Chinese stocks slipped a bit overnight. Major European markets are mixed, but trending higher.
Our futures had been indicating a lower open until about an hour ago. At this point, we’re looking for slightly higher prices at 9:30. Adjusted for fair value, the S&P 500 futures are up a bit less than 2 points, the Dow futures are up 9, and the NASDAQ futures are a fraction of a point above fair value.
Things may not be getting better if you’re out of a job, but if you run a big business, it appears that the economic winds are no longer in your >
Companies beating their bogey this morning include McDonald’s, Travelers, Ebay, Netflix, UPS, Southwest Airlines, Nokia and Caterpillar. AT&T’s 55 cent profit matched the estimate. We actually have a couple of misses. Credit card processor Alliance Data earned $1.40. That was 15 cents short. Seagate Technology, which may be taken private soon, earned 37 cents, which was a nine-cent miss. Not-so-good news as well from Battle Creek as Kellogg is lowering its full-year estimate, and they are now looking for a decline in third quarter sales of 4 percent.
Weekly jobless claims at 8:30 are expected to stick stubbornly close to the 450,000 to 460,000 range. At 10 o’clock the September Leading Economic Indicators are likely to be three-tenths of a percent higher, just like in August, and the Philly Fed Survey is expected to crawl out of negative territory to be up one percent.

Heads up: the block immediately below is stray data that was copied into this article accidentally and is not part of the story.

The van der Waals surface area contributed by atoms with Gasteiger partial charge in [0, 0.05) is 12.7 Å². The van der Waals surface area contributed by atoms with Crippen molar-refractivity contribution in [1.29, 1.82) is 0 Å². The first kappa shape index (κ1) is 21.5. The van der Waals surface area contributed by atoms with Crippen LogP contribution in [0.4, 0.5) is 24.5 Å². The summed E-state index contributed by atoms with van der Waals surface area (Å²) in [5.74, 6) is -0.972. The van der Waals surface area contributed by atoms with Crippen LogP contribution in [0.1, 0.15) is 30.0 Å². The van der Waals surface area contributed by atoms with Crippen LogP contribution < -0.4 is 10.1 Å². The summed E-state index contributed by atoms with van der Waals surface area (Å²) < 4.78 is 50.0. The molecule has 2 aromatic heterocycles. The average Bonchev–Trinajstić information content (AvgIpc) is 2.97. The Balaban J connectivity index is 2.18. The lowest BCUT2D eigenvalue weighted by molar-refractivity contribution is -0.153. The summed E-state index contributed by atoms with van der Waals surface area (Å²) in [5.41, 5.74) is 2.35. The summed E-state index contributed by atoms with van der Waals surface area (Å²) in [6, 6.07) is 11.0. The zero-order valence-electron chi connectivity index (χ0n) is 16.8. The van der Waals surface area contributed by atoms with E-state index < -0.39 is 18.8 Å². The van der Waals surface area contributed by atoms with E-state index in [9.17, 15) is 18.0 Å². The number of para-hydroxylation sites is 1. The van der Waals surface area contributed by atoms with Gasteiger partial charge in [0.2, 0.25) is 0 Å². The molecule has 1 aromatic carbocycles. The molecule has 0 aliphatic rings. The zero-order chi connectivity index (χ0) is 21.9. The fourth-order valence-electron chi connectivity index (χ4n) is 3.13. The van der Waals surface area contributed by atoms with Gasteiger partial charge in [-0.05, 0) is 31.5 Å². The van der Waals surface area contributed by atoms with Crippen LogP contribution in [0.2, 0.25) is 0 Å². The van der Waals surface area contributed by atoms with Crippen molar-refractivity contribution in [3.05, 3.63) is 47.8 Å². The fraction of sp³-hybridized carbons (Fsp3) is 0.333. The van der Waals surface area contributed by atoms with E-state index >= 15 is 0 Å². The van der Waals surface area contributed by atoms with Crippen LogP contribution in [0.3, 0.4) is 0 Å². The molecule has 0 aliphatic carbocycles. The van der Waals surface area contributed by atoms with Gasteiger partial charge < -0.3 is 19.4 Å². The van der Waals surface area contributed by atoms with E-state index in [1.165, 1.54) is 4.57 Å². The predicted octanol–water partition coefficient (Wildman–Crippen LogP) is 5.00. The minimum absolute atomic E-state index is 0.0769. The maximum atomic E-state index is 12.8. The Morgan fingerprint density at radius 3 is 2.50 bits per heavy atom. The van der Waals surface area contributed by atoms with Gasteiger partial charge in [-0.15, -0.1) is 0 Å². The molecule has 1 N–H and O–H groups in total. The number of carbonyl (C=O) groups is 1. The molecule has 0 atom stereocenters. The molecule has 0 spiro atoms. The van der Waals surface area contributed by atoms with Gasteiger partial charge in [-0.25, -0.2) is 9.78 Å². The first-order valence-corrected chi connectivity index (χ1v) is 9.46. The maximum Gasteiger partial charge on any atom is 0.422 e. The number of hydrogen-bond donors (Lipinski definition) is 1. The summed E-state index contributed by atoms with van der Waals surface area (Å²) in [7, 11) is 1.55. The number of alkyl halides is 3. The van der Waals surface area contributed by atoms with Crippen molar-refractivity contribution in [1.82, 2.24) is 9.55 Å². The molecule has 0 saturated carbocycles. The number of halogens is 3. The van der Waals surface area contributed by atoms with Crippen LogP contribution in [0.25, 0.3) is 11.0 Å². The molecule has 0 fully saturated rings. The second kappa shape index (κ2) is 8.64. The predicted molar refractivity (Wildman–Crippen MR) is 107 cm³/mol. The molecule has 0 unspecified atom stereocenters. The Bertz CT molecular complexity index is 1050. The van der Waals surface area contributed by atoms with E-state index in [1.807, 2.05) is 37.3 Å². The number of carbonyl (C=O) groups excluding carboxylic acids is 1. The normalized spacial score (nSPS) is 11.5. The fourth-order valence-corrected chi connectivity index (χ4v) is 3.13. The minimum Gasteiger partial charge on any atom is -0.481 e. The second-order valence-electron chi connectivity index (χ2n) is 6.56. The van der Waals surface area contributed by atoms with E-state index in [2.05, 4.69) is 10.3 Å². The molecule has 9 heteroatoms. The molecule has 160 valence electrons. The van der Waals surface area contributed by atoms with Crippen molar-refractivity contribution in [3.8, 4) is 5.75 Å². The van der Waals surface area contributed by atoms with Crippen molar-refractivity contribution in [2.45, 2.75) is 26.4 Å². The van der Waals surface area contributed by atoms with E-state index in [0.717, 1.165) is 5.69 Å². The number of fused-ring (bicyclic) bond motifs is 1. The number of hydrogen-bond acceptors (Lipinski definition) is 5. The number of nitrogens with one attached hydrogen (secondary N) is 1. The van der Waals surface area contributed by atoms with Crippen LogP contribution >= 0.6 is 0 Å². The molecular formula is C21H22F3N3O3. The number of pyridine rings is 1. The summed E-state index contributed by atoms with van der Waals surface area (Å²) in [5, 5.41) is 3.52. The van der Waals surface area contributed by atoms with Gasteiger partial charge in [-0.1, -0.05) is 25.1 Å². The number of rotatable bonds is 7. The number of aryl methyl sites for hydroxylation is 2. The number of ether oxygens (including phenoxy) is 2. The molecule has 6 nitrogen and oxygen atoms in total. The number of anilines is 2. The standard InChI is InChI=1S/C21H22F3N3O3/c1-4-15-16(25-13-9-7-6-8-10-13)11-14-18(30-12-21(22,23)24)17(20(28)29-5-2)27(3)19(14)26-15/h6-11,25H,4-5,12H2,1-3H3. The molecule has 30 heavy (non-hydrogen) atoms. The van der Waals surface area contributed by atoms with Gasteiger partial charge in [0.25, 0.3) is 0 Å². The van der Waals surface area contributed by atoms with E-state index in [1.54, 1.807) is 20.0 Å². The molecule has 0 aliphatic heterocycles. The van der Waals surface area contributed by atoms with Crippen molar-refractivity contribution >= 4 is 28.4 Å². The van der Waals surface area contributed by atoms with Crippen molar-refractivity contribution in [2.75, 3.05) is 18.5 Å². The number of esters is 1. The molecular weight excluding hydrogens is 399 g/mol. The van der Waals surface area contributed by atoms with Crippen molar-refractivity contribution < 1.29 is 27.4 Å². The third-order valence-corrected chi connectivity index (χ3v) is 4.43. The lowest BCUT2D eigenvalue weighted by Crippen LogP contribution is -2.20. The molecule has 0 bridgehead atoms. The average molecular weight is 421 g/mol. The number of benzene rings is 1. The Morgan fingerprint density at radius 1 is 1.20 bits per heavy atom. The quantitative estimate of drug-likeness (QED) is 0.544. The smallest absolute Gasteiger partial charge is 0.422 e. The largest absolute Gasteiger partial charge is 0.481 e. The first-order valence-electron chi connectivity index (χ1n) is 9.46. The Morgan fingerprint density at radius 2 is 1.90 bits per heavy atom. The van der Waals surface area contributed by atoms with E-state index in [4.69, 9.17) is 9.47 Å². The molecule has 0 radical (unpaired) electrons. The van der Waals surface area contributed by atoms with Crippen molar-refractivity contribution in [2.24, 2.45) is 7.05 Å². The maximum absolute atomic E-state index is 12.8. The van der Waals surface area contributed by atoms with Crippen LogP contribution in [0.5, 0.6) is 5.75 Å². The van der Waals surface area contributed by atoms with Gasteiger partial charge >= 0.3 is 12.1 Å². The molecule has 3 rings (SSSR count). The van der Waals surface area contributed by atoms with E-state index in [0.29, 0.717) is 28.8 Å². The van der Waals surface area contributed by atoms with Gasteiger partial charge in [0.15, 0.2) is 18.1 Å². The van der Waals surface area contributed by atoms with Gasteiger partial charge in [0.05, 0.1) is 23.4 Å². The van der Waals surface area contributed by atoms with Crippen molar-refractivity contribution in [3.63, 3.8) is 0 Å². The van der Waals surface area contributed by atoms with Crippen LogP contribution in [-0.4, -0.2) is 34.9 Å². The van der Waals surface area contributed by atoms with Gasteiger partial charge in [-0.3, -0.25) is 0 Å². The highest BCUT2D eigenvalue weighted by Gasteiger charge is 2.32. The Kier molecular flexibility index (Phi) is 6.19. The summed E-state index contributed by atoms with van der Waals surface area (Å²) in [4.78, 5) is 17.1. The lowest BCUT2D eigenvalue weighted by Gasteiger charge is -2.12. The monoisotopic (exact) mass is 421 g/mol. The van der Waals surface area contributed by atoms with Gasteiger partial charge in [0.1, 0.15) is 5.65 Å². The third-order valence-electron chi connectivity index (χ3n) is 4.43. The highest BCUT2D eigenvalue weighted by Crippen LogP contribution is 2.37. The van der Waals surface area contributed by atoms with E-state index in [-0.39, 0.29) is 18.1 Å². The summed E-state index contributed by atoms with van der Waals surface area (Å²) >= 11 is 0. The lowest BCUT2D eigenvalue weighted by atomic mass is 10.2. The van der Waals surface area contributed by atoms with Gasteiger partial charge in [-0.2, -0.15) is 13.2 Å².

Chinawas lower overnight, Japan was flat, but just about all other markets overseas were higher and we’re heading for a pretty nice open ourselves. At this point, adjusted for fair value, the S&P 500 futures are higher by about 5½ points, Dow futures are up 59, and the NASDAQ futures are a little more than 14 points above fair value.
In spite of a bunch of good earnings news, the Chinese interest rate hike yesterday spooked our stock market into its worst day in a couple of months.
This morning, the focus is back on earnings, and they’re coming in by the truckload. Once again, it appears to be a “Lake Wobegone” story, as all of our children are above average. Beating their estimated earnings numbers for last quarter are U.S. Bancorp, Yahoo, Wells Fargo, Altria, United Technologies, Blackrock, Stanley Black & Decker, and Delta Airlines. Thus far, as far as I’ve seen, no major companies reported disappointing earnings.
The financial stocks were hit pretty hard yesterday. Today, there’s word that the FBI is getting involved in the mortgage foreclosure mess. They’re looking to see if the mistakes that were made were made due to simple incompetence or if perhaps, there was criminal intent.